After a record January, container volumes recently issued by the Port of Los Angeles (POLA) and the Port of Long Beach (POLB) respectively saw new records set again, in February, according to data issued by each port.

POLA’s total volume in February – at 857,764 TEU (twenty-foot equivalent units) – represented a 7.3% annual increase, for the highest February in the port’s 115-year history, surpassing the previous record set in February 2020.

POLA’s imports in February, at 424,073 TEUs, rose 2.4% year-on-year, and exports loaded, at 95,441 TEUs, fell 5.7% as exports fell in 36 of the 40 last months, at POLA. Empty containers saw an increase of 18.6%, to 338,251 TEUs, with POLA attributing the increase to continued high demand levels in Asia.

Year-to-date through February, POLA’s volume, at 1,723,360 TEUs, is up 5.4% annually.

POLA executive director Gene Seroka said on a media conference call this week that February volumes were exceptionally high.

“The fluidity and speed on our docks continues to improve,” he said. “Like January, February was another record month. Growth continues to be driven by imports and the repositioning of empty containers. Even with the price hike we’re all experiencing, we expect to see strong levels of imports this spring as e-commerce retailers replenish low inventory, including gains in February retail sales figures, which underlines the strength of this market.

Addressing empty containers, Seroka said repositioning to Asia continues at record highs, which is reflected in February data.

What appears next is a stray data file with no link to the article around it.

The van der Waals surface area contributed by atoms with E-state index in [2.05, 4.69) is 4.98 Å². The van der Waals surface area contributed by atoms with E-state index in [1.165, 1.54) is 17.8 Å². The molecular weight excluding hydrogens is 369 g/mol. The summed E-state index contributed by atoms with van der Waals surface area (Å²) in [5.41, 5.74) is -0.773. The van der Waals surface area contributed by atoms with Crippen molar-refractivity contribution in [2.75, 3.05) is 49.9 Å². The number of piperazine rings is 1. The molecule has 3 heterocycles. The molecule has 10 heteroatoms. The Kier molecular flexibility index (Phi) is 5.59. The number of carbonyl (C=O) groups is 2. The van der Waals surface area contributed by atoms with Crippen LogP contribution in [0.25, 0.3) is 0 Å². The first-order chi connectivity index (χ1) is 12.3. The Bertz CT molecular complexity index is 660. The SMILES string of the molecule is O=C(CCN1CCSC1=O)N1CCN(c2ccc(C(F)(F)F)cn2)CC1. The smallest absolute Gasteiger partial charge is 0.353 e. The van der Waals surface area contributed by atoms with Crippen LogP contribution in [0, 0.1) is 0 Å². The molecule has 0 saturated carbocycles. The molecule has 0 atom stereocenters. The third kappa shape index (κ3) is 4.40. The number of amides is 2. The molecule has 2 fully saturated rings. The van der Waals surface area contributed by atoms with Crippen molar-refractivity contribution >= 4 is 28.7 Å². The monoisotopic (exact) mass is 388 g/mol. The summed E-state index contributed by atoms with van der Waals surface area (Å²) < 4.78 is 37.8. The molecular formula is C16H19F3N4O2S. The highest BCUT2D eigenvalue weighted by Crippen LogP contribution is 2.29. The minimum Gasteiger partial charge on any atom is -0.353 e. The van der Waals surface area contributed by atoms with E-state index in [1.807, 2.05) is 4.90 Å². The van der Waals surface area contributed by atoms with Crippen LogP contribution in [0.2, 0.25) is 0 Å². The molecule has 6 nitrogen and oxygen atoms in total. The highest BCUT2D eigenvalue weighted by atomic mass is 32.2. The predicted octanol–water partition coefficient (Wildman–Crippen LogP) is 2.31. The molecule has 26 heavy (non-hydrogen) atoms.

“While there will be robust activity at the docks this spring, it will be difficult to match last year’s numbers,” he said. “In 2021, for March, April and May, POLA averaged 970,000 TEU per month. Expect these numbers to soften but remain strong.

POLB data: February POLB volume – at 796,560 TEUs – increased 3.2% year-on-year, setting a new record in February, following a record high in January.

Imports increased by 4.4% per year, to 390,335 TEUs, and exports, to 117,935 TEUs, decreased by 1.2%. Empty containers increased by 3.5%, to 288,290 TEUs.

POLB officials said that although trade generally slows in February as factories in East Asia close for up to two weeks to celebrate the Lunar New Year, the port was busier than usual due continued work to clean up shipping terminals and reduce the number of ships waiting to enter. The port. And they added that the effort had been bolstered by the return of workers to the supply chain following a drop in COVID-19 cases.

“We are moving record amounts of cargo and catching up with the continued increase in imports,” Port of Long Beach Executive Director Mario Cordero said in a statement. “In the meantime, we are proceeding with measures that we will need in the long term, such as the development of our Supply Chain Information Highway data solution, which provides greater freight visibility, connectivity and predictability.”

About the Author

Jeff Berman, Group News Editor Jeff Berman is Group News Editor for Logistics management, Modern material handlingand Supply Chain Management Review. Jeff works and lives in Cape Elizabeth, Maine where he covers all aspects of the supply chain, logistics, freight forwarding and material handling industries on a daily basis. Contact Jeff Berman


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